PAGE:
The Fancies have to enroll their Fancy children in school. This is a process that I find ridiculous. They are infants. How do I know if they will do well in single-sex school or not? They’ll be in the same year but should they be in the same class or separated? And do I really want them going to school with other Fancy people? Or, even worse, Very Fancy People? But H has convinced me that we must play the game to give our kids “options and opportunities.” So I’ve been running around town with my open chequebook, putting them on waiting lists and admissions queues and hoping that somehow dumb luck will get us into some decent school that we all love.
Many of these institutions won’t allow a parent to visit until a child has been accepted, unless it is Open Day. I suppose this is to keep hundreds of eager Mums from crowding the school hallways, staring into classrooms and dreaming about their own child one day joining the elite. Then again, there are schools that welcome visits from prospective families in groups. It’s probably an opportunity to watch the mothers interact and attempt to out perform each other. Because, after all, isn’t that much of what this school acceptance game is about? Making sure the parents are successful people who will bring the right amount of sophistication (and cash) to Parent’s Night?
I had my first school visit today and I was nervous. Princess and TC didn’t really understand that their entire future hinged on what kind of performance their mother would bring. I took extra time dressing, trying to find the right balance of classy and casual. I read and reread the prospectus while in the taxi, making sure I had a list of intelligent and insightful questions ready. I got there early, but waited until just 2 minutes before my appointment to ring the bell, lest I appear over eager. Then it was showtime.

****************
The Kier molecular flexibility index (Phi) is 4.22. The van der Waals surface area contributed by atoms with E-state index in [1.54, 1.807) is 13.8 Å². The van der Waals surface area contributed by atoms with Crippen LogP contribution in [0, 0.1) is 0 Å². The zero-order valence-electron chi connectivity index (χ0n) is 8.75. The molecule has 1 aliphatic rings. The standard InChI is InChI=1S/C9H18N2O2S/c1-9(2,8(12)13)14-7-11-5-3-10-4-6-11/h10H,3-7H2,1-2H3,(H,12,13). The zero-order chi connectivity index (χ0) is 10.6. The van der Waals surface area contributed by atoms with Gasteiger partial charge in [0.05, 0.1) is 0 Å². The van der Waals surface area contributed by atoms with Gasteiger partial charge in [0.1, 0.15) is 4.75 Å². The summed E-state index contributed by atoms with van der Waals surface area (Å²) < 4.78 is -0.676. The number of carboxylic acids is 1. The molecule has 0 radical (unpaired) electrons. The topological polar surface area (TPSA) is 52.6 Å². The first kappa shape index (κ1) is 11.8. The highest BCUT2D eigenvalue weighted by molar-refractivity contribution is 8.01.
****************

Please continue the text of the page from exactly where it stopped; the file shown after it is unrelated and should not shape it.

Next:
And? Did I bring the right combination of funny and smart, warm yet reserved, eager but not too? Was it clear to them that I’m both Fancy enough to afford the tuition and invested enough in my children’s future to know that the right nursery school will make all the difference in 20 years’ time?
Um. I don’t know. I got nervous. And then I got chatty. And before I knew it, the ladies in the office were taking notes on how to cook a perfect Thanksgiving turkey. (Because I have had a lot of practice, taken a lot of risks, and now believe that I am in possession of the secret to good, no, great turkey.)
So there you go. My girls’ futures are riding on roasted fowl. If a group of English families have an unexpectedly fantastic meal this holiday season, then I suppose we’ll be shopping for uniforms in two years. But if something goes terribly wrong, if the breast is dry or the skin doesn’t crisp, then we’d probably just get you some Tesco uniforms now, girls, because that is clearly where you’ll be headed without the benefit of ballet lessons and French class when you’re 3. Mom promises to work on her act.